How to pick seed keywords

January 5, 2021

Seed keywords are critical for building an organic search strategy. But it’s important to pick the right seed keywords; otherwise you end up spending much more time on keyword research than you need to.

Good sources for seed keywords

Your site, particularly on your product and solutions pages, and in your marketing materials. Don’t just look in front page copy – blog posts can be helpful, too, and so can testimonials and landing pages.

For example, Dropbox’s site for Dropbox Business uses a bunch of important phrases in its value pillars. Dropbox’s reach is sufficiently broad that something like “team collaboration” may make sense for them to target.

seed-keywords-dropbox.png

Vidyard’s site also includes some useful language in its value pillars. Some of the pillars are too broadly written for a topic strategy, most likely. (This can also be an opportunity to use topic strategy as a way to drive clearer product messaging – what if all of these value pillars contained helpful topics?)

seed-keywords-vidyard.png

Here’s a testimonial from Zoey’s site that has a helpful phrase in it.

zoey-seed-keywords.png

Landing pages, especially those that describe an asset, can be helpful, too. Here’s a Zylo landing page with a ton of helpful phrases on it. The PDF itself is a longer read, but likely to have lots more.

zylo-landing-page-seed-keywords.png

Competitors’ sites are also an important place to look. Braze’s library page has some great topic candidates, and there are additional ones on the front page of a competitor’s site.

braze-seed-keywords-competitors.png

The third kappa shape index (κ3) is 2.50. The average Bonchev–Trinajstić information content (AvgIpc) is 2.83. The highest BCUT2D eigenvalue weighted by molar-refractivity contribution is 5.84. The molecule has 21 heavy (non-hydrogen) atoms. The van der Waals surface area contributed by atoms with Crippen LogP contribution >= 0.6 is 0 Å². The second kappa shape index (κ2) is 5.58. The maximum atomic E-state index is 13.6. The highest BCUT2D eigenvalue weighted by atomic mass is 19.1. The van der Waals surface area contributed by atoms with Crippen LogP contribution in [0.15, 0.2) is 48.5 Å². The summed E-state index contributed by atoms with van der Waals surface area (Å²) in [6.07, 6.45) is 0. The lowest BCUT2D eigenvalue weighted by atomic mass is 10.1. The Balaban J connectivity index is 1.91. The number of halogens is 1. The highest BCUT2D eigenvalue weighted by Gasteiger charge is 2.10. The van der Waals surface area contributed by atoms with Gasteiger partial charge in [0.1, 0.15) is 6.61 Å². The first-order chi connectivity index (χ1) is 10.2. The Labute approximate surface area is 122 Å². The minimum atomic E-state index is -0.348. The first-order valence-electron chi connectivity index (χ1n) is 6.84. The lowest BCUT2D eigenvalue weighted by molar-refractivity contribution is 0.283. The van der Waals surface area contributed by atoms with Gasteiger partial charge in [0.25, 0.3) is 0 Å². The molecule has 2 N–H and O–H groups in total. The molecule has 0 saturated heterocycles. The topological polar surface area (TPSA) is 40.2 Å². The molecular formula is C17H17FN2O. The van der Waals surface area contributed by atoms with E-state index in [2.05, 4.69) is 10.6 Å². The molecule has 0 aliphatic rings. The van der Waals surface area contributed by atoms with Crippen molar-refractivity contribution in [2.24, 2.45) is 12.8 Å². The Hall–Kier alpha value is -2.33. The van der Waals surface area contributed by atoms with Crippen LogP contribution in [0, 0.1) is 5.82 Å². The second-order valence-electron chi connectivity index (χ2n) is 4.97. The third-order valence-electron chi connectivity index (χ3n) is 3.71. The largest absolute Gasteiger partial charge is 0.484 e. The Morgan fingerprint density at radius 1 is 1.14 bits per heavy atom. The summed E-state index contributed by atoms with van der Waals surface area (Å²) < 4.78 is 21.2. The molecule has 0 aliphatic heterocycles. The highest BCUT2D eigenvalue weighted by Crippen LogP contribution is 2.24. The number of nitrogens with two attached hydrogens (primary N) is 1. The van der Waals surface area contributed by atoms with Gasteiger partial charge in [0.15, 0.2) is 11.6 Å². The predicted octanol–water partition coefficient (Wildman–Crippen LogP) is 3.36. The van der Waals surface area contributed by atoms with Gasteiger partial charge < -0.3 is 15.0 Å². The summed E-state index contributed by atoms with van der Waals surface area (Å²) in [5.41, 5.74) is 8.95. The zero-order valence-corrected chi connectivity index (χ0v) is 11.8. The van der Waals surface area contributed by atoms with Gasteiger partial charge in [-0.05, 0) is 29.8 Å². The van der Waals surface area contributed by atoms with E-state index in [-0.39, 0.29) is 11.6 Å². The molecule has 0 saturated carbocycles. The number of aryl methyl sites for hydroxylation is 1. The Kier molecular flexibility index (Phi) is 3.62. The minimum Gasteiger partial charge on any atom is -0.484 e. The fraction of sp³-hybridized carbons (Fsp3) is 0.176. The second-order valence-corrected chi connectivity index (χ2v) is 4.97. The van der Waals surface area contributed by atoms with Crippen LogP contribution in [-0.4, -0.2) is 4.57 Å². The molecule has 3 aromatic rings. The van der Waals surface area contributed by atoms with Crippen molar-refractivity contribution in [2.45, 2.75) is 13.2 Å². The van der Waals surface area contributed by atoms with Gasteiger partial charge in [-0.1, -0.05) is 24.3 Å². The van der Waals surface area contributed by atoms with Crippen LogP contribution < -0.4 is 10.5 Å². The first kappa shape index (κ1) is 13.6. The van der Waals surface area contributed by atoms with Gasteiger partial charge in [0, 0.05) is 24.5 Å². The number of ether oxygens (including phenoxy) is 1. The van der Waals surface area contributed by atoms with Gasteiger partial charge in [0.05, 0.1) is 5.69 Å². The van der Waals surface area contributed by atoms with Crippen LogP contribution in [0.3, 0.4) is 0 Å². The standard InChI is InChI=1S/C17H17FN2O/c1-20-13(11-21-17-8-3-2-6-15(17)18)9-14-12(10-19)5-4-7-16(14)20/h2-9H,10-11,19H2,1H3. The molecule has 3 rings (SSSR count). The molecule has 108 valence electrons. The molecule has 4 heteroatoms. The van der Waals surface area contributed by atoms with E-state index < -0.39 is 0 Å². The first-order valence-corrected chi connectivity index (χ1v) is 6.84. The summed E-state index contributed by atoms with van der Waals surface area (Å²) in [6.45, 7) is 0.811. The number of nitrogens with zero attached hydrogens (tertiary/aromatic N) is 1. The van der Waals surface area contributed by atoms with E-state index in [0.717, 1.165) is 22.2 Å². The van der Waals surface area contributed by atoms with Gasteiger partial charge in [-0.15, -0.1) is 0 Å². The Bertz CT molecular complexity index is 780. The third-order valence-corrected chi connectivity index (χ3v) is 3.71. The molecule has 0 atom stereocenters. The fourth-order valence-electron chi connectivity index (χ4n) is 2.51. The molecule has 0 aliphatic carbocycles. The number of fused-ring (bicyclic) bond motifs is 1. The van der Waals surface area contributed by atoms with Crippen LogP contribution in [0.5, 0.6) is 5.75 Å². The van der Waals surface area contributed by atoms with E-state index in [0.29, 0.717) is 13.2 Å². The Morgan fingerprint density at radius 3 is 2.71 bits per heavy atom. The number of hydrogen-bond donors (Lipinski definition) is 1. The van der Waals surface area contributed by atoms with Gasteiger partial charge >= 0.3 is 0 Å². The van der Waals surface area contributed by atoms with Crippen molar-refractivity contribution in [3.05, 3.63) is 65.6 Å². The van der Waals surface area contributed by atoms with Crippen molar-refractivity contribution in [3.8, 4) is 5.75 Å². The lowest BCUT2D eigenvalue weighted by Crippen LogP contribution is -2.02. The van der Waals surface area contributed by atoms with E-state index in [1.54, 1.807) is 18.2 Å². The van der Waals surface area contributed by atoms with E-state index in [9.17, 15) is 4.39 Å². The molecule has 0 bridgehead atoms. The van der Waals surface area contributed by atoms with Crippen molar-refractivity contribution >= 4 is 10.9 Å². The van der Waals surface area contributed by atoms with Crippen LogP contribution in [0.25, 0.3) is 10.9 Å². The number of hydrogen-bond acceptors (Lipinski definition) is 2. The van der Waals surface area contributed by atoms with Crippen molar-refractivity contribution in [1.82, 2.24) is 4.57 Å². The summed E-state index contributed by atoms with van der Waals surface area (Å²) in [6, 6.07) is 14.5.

Other important sources include:

  • Sales calls. Use a tool like Gong to check out transcripts and important topics that you can potentially use in your content creation.
  • Everyone else in marketing, particularly product marketing.
  • Customer success and services. You can get lots of value from a good relationship with these teams.
  • Sales enablement and sales, particularly development reps. Check out their call scripts for phrases that are resonating.

Put these in a spreadsheet, ideally something in the cloud so you can very easily collaborate on it.

Picking the right keywords

It’s important not to pick keywords that are too narrow, or too broad. There isn’t a hard and fast rule for this, but in the end, you’re going to focus on 3 - 5 topics at a time.

Can you realistically see your choices occupying one of those slots? Do you think that each of your seed keywords could potentially be a blog topic? If not, probably too narrow. Will people who use your keyword to search be likely to convert once they land on your site? If not, probably too broad.

Let’s imagine you run a company that sells software to help companies assess their customer satisfaction.

  • We would probably include “customer satisfaction measurement” or “survey software”.
  • We probably would not include “how sales reps should use customer satisfaction measurement software”, because it’s too narrow and unlikely to be a blog topic.
  • But “customer satisfaction” is likely too broad. There are lots of reasons that people would be looking for this term that have nothing to do with what we sell.

Head keywords vs. long-tail

Long tail keywords are keyword phrases that are complex and relatively long – for example, “how to measure customer satisfaction for automotive companies” – that also have low volume but very high propensity to convert. Pursuing long-tail keywords can be extremely helpful, particularly for direct-to-consumer companies.

If you go after long-tail keywords, generate them after you’ve completed your final strategy, based on the head keywords you decided to prioritize. Looking through the lens of your overall strategy, long-tail keywords tend to be more of a tactical consideration.


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